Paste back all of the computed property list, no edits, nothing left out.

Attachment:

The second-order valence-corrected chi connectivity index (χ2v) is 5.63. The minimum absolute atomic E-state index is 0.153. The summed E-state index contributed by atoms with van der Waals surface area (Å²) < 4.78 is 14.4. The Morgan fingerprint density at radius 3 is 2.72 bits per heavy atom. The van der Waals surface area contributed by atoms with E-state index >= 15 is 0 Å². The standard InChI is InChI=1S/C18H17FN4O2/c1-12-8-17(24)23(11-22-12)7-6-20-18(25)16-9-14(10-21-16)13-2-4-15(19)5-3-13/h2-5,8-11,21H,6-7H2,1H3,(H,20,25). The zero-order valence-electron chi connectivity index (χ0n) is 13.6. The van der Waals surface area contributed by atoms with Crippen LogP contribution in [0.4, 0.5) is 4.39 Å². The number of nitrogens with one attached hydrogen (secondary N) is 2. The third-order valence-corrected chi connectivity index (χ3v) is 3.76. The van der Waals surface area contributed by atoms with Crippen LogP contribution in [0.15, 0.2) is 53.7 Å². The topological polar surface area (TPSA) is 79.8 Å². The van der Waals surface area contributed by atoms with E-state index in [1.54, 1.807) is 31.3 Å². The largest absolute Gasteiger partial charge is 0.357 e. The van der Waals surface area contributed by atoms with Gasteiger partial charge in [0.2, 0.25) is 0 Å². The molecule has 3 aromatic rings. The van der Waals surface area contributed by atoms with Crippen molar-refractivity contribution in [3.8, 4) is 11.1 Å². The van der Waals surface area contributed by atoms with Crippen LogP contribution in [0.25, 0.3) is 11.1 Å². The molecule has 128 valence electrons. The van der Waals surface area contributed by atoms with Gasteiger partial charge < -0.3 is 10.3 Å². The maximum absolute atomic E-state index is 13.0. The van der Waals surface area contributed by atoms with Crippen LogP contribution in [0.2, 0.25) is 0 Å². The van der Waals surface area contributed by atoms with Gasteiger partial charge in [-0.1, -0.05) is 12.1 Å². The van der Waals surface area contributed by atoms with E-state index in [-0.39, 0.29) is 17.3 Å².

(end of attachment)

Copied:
The second-order valence-corrected chi connectivity index (χ2v) is 5.63. The minimum absolute atomic E-state index is 0.153. The summed E-state index contributed by atoms with van der Waals surface area (Å²) < 4.78 is 14.4. The Morgan fingerprint density at radius 3 is 2.72 bits per heavy atom. The van der Waals surface area contributed by atoms with E-state index >= 15 is 0 Å². The standard InChI is InChI=1S/C18H17FN4O2/c1-12-8-17(24)23(11-22-12)7-6-20-18(25)16-9-14(10-21-16)13-2-4-15(19)5-3-13/h2-5,8-11,21H,6-7H2,1H3,(H,20,25). The zero-order valence-electron chi connectivity index (χ0n) is 13.6. The van der Waals surface area contributed by atoms with Crippen LogP contribution in [0.4, 0.5) is 4.39 Å². The number of nitrogens with one attached hydrogen (secondary N) is 2. The third-order valence-corrected chi connectivity index (χ3v) is 3.76. The van der Waals surface area contributed by atoms with Crippen LogP contribution in [0.15, 0.2) is 53.7 Å². The topological polar surface area (TPSA) is 79.8 Å². The van der Waals surface area contributed by atoms with E-state index in [1.54, 1.807) is 31.3 Å². The largest absolute Gasteiger partial charge is 0.357 e. The van der Waals surface area contributed by atoms with Gasteiger partial charge in [0.2, 0.25) is 0 Å². The molecule has 3 aromatic rings. The van der Waals surface area contributed by atoms with Crippen molar-refractivity contribution in [3.8, 4) is 11.1 Å². The van der Waals surface area contributed by atoms with Crippen LogP contribution in [0.25, 0.3) is 11.1 Å². The molecule has 128 valence electrons. The van der Waals surface area contributed by atoms with Gasteiger partial charge < -0.3 is 10.3 Å². The maximum absolute atomic E-state index is 13.0. The van der Waals surface area contributed by atoms with Crippen LogP contribution in [0.2, 0.25) is 0 Å². The van der Waals surface area contributed by atoms with Gasteiger partial charge in [-0.1, -0.05) is 12.1 Å². The van der Waals surface area contributed by atoms with E-state index in [-0.39, 0.29) is 17.3 Å².